spyglass

A value inspection tool with pretty printing, customizable colors, and powerful extension support for user-defined type inspection

npm install spyglass
8 downloads in the last month

spyglass

A value inspection tool with lots of features, based on eyes.js

Overview

Initially, this started as a simple fork of the existing eyes.js library -- I wanted to modify the behavior in a few places. However, I opted to rewrite the entire package in order to make it easier for me to work with and introduce new features.

This package is intended as a replacement for utils.inspect() to offer additional functionality and customizability. It provides color-based output using the established colors package. Custom display routines can be added for objects of any type, and the existing routines for handling builtins can be replaced with user-defined methods. Fields may be omitted from the output based on type, exact name match, or regular expression name match.

The output may be displayed in optional pretty-printed format or in a compact one-line format.

Using spyglass

Install via npm

npm install spyglass

Include the module and create an instance of the inspection object

var gls = require('spyglass');
gls = new gls();

The constructor accepts an optional options argument that can modify any of the built-in settings. These options are explained below.

To inspect an object foo and print to stdout (the default):

foo = {'a' : 'b'};
gls.inspect(foo);

produces (but with colors...)

{a : 'b'}

To add a name label to prepend to the output, add it as the second parameter. A colon will be added automatically.

gls.inspect(foo, 'Foo');

Foo: {a : 'b'}

The third parameter can be used to specify options, but they can also be passed in place of the label if one isn't required.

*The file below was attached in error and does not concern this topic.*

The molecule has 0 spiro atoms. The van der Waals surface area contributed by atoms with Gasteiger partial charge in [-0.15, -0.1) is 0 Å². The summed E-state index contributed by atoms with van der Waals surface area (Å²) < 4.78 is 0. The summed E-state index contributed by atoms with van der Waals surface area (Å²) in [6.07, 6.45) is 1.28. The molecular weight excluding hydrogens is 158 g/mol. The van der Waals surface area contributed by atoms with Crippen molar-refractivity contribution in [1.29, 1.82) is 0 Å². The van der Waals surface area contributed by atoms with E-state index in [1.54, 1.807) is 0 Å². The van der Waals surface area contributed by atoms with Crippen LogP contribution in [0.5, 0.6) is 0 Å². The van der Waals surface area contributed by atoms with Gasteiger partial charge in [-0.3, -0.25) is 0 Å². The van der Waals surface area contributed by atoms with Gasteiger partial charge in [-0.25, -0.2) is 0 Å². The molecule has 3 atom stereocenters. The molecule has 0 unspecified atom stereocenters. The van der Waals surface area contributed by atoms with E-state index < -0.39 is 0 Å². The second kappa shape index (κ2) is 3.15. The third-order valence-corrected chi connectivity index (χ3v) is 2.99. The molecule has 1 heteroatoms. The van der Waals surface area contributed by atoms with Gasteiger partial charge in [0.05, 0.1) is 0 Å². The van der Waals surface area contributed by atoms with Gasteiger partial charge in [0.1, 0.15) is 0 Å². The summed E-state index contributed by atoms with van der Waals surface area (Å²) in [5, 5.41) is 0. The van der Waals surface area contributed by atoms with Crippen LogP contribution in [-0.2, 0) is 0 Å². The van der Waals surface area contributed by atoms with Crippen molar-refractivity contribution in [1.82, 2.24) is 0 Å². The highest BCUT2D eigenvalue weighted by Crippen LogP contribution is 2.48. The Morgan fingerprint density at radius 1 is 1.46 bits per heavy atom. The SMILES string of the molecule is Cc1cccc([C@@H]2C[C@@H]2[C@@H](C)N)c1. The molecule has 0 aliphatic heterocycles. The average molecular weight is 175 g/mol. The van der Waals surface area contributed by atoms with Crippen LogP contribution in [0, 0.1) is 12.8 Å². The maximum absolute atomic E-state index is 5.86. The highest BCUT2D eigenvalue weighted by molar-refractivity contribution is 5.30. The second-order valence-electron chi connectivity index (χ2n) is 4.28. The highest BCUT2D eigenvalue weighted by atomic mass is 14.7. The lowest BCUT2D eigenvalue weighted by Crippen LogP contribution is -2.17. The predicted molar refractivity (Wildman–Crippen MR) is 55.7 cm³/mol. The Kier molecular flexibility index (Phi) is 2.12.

gls.inspect(foo, 'Foo', {'skip' : ['a']});

Foo: {}

Options

I've made an effort to select a sensible set of default options, including a color scheme chosen to match the default look of util.inspect(). However, you may wish to change some or all of the parameters. The complete list of options is:

var defaults = {
    'styles'        : default_styles,
    'skip'            : default_skip,
    'hide'            : default_hide,
    'types'            : default_subtypes,
    'handlers'        : default_handlers,
    'pretty_print'    : true,
    'stream'        : process.stdout,
    'max_itemlen'    : 40,
    'max_depth'        : 5,
    'indent'        : '   ',
    'nl'            : "\n"
};

The simple options can be described easily. pretty_print controls the use of pretty printing for output formatting. stream should be set to the stream object used for output. By default, this is stdout. Setting stream to null will cause gls.inspect() to return the formatted string rather than printing it. max_itemlen is the maximum string length for one array or object as printed before it is broken into multiple lines when pretty printing. max_depth is the maximum depth that gls.inspect() will recursively print out. indent is a string used to indent the output. Finally, nl is the string that should be used for a newline (note: this doesn't actually have to have a newline if you want to format things differnetly.

The fields styles, skip, hide, handlers, and types are more complicated, and each has its own set of defaults.

styles controls the color styles that are applied to variables based on their data types. The default values for styles are listed here:

var default_styles = {
    'label'        : ['bold'],
    'key'        : ['bold'],
    'symbol'    : ['bold', 'blue'],
    'object'    : ['blue'],
    'array'        : ['blue'],
    'function'    : ['cyan'],
    'string'    : ['green'],
    'number'    : ['yellow'],
    'boolean'    : ['yellow'],
    'regexp'    : ['red'],
    'date'        : ['magenta'],
    'null'        : ['grey'],
    'undefined'    : ['grey']
};